Methods

Subject recruitment

This was a cross-sectional study. Parents who took their children for regular body check during May 1, 2013 and July 1, 2013 in the Liwan District Women and Children's Hospital, Guangzhou, China were recruited in the study. Other inclusion criteria included: (a) parents (either fathers or mothers) whose children were aged between 6 months and 3 years; (b) parents should be either Cantonese- or Mandarin-speaking; and (c) being willing to participate in the survey. Exclusion criteria included the adults who took the children for the body check were not parents of the children or parents with linguistic or intellectual difficulties to complete an interview.

All the identifiers and the interviewers were trained to be familiar with the inclusion and exclusion criteria, the content of questionnaire and skills of asking questions before conducting the pilot study. The interviewers discussed the problems encountered in the pilot interview and were retrained before the formal study started. And then each eligible subject was invited to complete a face-to-face interview based on a standardized questionnaire. This study was approved by the Institutional Review Board of the University of Hong Kong/Hospital Authority Hong Kong West Cluster and Guangzhou Liwan District Women and Children's Hospital.

This study targeted the parents with healthy children aged between 6 months and 3 years. The first reason was that children of this age group were in high risk of contracting seasonal influenza. Second, convenient sampling was used due to limited time and resources (less human resources and money). And then, this hospital mainly provided regular physical examination for young children.

Pilot study

Before the formal study, a pilot study was conducted in April 2013 to test the length, comprehensibility, content and face acceptability of the questionnaire. All interviewers were trained before the pilot study started. A standardized questionnaire constructed based on the one used in a similar survey conducted in Hong Kong. The questionnaire comprised of five sections including Part 1, the children's demographics; Part 2, information communication; Part 3, perceptions regarding seasonal influenza and influenza vaccination; Part 4, vaccination intention and vaccination behaviors; Part 5, parental demographics. Each questionnaire required enough time to be completed in each face-to-face interview. The subjects generally had good understanding about the questions in the questionnaire and were willing to answer all questions. After completing the pilot study, minor revisions were made on several questions without changing the meaning of the questions on the basic of respondents' feedbacks and under the discussion of the research team.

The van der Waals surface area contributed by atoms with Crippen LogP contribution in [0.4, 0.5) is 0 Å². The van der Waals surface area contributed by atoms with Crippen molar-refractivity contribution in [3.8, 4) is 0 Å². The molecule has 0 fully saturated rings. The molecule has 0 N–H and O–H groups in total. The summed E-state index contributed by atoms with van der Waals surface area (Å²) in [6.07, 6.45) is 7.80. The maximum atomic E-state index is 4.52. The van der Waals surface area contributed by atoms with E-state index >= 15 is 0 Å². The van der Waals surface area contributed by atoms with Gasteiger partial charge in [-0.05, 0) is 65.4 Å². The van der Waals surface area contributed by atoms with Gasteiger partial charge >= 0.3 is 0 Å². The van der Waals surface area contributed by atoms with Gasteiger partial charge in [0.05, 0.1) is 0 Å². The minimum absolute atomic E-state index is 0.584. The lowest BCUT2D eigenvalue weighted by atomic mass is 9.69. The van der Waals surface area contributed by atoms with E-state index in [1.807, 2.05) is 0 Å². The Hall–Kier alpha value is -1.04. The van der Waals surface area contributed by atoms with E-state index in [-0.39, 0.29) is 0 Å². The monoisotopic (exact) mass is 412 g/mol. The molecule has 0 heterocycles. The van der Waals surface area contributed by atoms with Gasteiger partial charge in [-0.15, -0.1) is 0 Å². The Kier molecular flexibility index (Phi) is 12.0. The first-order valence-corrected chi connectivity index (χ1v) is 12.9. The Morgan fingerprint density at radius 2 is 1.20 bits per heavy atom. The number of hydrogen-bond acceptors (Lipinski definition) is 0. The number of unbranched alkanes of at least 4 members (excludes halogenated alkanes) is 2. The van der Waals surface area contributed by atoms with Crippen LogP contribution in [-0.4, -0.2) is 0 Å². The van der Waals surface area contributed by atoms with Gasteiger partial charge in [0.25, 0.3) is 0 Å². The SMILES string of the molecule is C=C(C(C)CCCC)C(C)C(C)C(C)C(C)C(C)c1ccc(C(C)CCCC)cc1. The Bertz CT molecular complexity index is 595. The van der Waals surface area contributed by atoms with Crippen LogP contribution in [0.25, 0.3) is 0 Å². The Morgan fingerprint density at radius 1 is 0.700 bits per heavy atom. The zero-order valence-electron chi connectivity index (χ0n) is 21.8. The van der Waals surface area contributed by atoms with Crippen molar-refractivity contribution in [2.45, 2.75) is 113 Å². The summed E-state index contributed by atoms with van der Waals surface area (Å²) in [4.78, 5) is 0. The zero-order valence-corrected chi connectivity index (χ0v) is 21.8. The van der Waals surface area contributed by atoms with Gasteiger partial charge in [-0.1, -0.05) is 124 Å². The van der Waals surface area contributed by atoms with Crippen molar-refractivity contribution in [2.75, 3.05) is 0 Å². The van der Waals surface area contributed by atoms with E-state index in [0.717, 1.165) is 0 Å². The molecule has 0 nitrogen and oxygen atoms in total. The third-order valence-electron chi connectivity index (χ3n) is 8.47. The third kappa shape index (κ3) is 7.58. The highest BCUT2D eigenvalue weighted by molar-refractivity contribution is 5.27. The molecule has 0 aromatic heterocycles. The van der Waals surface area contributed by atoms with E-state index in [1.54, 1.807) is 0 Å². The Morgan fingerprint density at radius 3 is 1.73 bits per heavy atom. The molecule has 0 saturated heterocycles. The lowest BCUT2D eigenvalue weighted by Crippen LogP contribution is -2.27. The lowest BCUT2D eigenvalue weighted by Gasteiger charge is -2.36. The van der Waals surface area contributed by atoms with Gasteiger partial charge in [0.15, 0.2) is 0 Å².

Sample size calculation

Due to lack of data about the influenza vaccination uptake in children in Guangzhou, the vaccination uptake against seasonal influenza among children in Guangzhou was estimated based on the data of Chongqing city, [sup][18] a municipality located in Southern China directly managed by the Chinese central government with a comparable economic level and health care system to that in Guangzhou. Rate of seasonal influenza vaccination uptake was estimated to be 35.8% and 34.2% among children aged below 2 years and aged between 3 years and 6 years, respectively, in Chongqing, China. Accordingly, we estimated that the uptake rate of seasonal influenza vaccine among the target children in Guangzhou was 35%. To detect an association of odds ratio ( OR ) =1.5 between risk perception of seasonal influenza and vaccination uptake with an error of 0.05 and a power of 80%, the required sample size was estimated to be 225. To allow for a response rate of around 70%, we targeted around 330 subjects in the study.

Study measures